five children, namely: Olney B., William M.; James A., now the partner of his father; Flora J. and Lizzie.

Mr. Ladd is a very stirring and industrious man, his busy brain always devising some project for the benefit of himself or his neighbors. He is a favorite in the social and business circles of Beatrice, a man genial and companionable, and one who has given a decided impetus to the agricultural and stockbreeding interests of this section. Politically, he supports the Republican party.

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Letter/label or doddleOHN W. BREUNSBACH. Not many years ago Illinois was considered the Far West, but many of her sons have gone still further in the direction of the setting sun, and proved themselves to be among the most enterprising, prosperous and useful citizens of the new Territories. Among these might be mentioned the subject of this biography, whose farm is situated on section 36 of Liberty Township, and comprises eighty acres of fertile land, devoted largely to the raising of such hay and grain as are required for his stock, marketing only the surplus. 

Our subject was born in LaSalle County. Ill., Oct. 30, 1856, and is the son of Frank D. and Christinia Breunsbach, also natives of Germany, but now residents of Pawnee County, Neb., where they settled in 1869. John W. received no education to speak of, but was brought up on the farm and formed an intimate acquaintance with all the details of farm work. His settlement in this county dates from the year 1879.

In January, 1883, Mr. Breunsbach united his life interests with those of Miss Marion Cameron, who has presented her husband with three children. These received the names William D., Francis D. and Robert R. Mrs. Breunsbach is the daughter of Robert Cameron, of Brown County, Neb., and was born in New York City, June 29, 1859.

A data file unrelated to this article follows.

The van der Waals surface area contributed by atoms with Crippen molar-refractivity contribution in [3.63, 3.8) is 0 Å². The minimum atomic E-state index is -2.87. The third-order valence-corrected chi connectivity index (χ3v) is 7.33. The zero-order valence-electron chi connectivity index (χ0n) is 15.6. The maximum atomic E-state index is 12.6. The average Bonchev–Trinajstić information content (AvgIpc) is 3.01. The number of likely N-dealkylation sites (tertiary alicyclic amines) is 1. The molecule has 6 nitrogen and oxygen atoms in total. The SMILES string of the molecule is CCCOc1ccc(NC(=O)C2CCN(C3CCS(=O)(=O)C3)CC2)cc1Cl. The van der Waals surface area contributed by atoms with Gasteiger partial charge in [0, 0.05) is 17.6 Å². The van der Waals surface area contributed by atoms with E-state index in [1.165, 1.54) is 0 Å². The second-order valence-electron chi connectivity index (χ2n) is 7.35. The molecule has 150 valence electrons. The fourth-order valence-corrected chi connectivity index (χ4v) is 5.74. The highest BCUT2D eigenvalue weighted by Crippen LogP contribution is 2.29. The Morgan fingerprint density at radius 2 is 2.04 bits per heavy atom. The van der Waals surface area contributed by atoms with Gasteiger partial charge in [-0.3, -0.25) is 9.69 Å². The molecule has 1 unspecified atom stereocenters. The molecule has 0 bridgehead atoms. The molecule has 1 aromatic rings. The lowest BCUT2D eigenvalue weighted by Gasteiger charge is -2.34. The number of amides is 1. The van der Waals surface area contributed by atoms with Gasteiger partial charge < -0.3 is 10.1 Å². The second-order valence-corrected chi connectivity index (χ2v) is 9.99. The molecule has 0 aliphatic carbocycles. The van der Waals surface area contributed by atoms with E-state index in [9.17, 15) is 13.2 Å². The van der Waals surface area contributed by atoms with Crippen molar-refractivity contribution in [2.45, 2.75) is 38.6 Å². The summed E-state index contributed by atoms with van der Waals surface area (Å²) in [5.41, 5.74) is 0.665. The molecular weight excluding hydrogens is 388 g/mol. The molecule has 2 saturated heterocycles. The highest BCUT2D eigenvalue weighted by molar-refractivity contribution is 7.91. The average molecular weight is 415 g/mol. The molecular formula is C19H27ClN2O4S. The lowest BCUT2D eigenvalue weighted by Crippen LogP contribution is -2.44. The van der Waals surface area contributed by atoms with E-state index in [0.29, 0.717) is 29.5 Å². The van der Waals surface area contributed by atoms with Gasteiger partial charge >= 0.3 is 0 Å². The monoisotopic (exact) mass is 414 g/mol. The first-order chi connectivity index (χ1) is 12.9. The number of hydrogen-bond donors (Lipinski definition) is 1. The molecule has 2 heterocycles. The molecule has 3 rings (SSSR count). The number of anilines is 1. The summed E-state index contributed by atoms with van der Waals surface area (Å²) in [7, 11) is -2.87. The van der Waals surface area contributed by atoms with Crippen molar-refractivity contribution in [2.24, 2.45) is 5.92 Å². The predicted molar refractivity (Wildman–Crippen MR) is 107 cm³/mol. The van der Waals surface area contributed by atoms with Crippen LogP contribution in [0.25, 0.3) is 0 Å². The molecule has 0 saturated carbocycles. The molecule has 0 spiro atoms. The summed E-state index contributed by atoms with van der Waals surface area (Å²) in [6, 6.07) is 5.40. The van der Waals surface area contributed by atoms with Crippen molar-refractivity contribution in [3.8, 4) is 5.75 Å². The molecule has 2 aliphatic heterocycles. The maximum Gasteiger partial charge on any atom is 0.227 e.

Our subject and his family receive the respect of the community because of the high character always sustained by them, and their uniform readiness to interest themselves in the enterprises which promise to be of value to the community. The homestead as will be seen by the view on another page, forms one of the pleasant retreats for which Liberty Township is noted, and which has been built up by the exercise of the most persevering industry, economy and good management.

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Letter/label or doddleATHANIEL E. MILLER, contractor and builder, occupies a good position among the  artisans of the city of Beatrice, and enjoys an ample share of the patronage of the business men. He is a Pennsylvanian by birth, his early home having been in the vicinity of Sporting Hill, Lancaster County, where he was born June 30, 1849. To his parents, George R. and Catherine (Eicholtz) Miller, there were born seven sons and two daughters, of whom our subject was the fifth child. Of these eight are still living, all married and with families of their own.

The parents of our subject were likewise natives of the Keystone State, where the father is still living. He was born in 1816. During his earlier years he was engaged in the butcher business, and made a good living for his family. The mother, who was born in 1813, died at the old homestead April 18, 1881. The family was one of the most highly respected in that region, possessing those high moral principles by which their own lives were uniformly guided, and which led them to rear their children in such a manner as to make of them useful and worthy members of society.

Nathaniel E. Miller remained on the old homestead until sixteen years of age, acquiring but a limited education, attending school about two months each year. He then began an apprenticeship at the carpenter trade, of which he obtained a thorough knowledge in two years, and was then employed as a journeyman five years. At the expiration of this time he established in business on his own account as a contractor and builder, still continuing in his native county. In 1870 he migrated to Wayne County, Ohio, spending one year in the Buckeye State, and then took up his line of march toward Illinois. Locating in Decatur, he spent one summer there, then changed his residence to Sterling, where he met his future wife. Their